ROME, Dec. 5 (Xinhua) -- Italy's Prime Minister Matteo Renzi will resign after the 2017 draft budget is approved, the Italian president said on Monday.

The outgoing prime minister formally handed in his resignation to president Sergio Mattarella in the evening, after a major constitutional reform backed by his cabinet was rejected by 59 percent of voters in a referendum on Sunday.

However, Renzi agreed to meet a president's specific request to postpone his stepping down.

"The President of the Republic, given the need to complete the parliamentary proceeding to approve the budget law, has asked the President of the Council to postpone his resignation until such commitment is fulfilled," Mattarella said in a statement.

The country's budget has to be approved by the end of 2016, and still lacks the green light by the senate.

The president's intent to delay the political crisis until major pending issues were solved was quite clear since after he held informal talks with Renzi earlier on Monday.

After the talks, in fact, Mattarella had issued a statement stressing the country's institutions should honor all necessary deadlines.

"The high turnout in yesterday's referendum is proof of a solid democracy, of a country passionate and capable of an active participation," he said. "The institutions must in any case guarantee the fulfilment of all commitments and tasks awaiting us, ensuring an adequate answer to the problems of the moment."

The Upper House's final vote on the 2017 draft budget might take place as soon as Friday, or early next week, Ansa news agency said, citing government sources.

After such step, and Renzi's official resignation, the president will launch a round of consultations with party leaders to appoint a new prime minister backed by a sufficiently solid parliamentary majority.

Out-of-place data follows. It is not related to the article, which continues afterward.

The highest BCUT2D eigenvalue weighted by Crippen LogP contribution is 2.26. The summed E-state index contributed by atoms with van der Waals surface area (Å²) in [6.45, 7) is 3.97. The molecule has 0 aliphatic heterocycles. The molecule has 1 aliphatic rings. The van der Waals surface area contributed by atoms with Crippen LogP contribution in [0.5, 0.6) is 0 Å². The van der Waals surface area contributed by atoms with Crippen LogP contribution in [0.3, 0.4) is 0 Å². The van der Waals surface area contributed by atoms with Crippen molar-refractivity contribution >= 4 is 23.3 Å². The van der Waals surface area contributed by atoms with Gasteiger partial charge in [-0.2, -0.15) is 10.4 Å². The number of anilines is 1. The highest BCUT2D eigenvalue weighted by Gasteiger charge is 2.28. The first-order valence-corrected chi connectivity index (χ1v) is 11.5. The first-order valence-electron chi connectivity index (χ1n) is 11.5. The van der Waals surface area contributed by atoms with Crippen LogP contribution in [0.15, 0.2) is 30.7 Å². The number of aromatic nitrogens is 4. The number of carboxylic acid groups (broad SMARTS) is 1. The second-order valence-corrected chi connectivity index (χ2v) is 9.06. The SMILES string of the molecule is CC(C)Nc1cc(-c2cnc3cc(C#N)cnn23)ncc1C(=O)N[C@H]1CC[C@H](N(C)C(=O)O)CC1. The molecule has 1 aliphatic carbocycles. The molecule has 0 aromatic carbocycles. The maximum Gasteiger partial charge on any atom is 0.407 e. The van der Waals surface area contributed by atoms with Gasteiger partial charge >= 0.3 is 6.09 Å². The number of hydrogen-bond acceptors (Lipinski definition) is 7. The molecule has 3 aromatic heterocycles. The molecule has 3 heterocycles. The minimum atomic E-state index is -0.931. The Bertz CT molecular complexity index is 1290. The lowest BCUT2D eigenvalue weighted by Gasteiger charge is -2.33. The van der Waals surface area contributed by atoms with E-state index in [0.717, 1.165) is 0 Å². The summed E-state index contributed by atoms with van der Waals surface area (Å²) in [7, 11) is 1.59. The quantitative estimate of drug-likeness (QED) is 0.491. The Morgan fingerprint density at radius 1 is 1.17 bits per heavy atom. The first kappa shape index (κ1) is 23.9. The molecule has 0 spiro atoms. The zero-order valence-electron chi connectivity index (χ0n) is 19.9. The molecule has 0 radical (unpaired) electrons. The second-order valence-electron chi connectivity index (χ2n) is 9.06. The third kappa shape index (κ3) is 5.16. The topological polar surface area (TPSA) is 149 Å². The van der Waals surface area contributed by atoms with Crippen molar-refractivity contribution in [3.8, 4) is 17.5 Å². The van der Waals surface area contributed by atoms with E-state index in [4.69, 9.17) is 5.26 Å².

Economy Minister Pier Carlo Padoan and president of the Senate Pietro Grasso were seen as possible candidates to replace Renzi, according to local media reports.

Some opposition forces have called for immediate elections, but this option appeared very unlikely. In fact, the country has another priority to deal with: new electoral rules.

The next cabinet will have to draw a new electoral law, or amend the one approved in 2015, since the latter already foresaw a demoted senate as proposed in the constitutional reform just rejected by citizens.

Then, Mattarella might ask the cabinet to stay in power until the natural end of legislature in 2018, or he would call early elections to be held in spring 2017.

The constitutional referendum held on Sunday proved a key test for Renzi's center-left government.

Renzi had strongly advocated the reform, claiming it would help streamline Italy's laborious law-making process and increase political stability. The major amendment proposed would have demoted the senate, leaving to the House of Deputies only the power to bring down the cabinet.

The No camp, which was led by the populist Five Star Movement (M5S) and included center-right forces, leftist forces, and a minority of Renzi's own center-left Democratic Party, claimed the reform would have given too much power to the executive branch.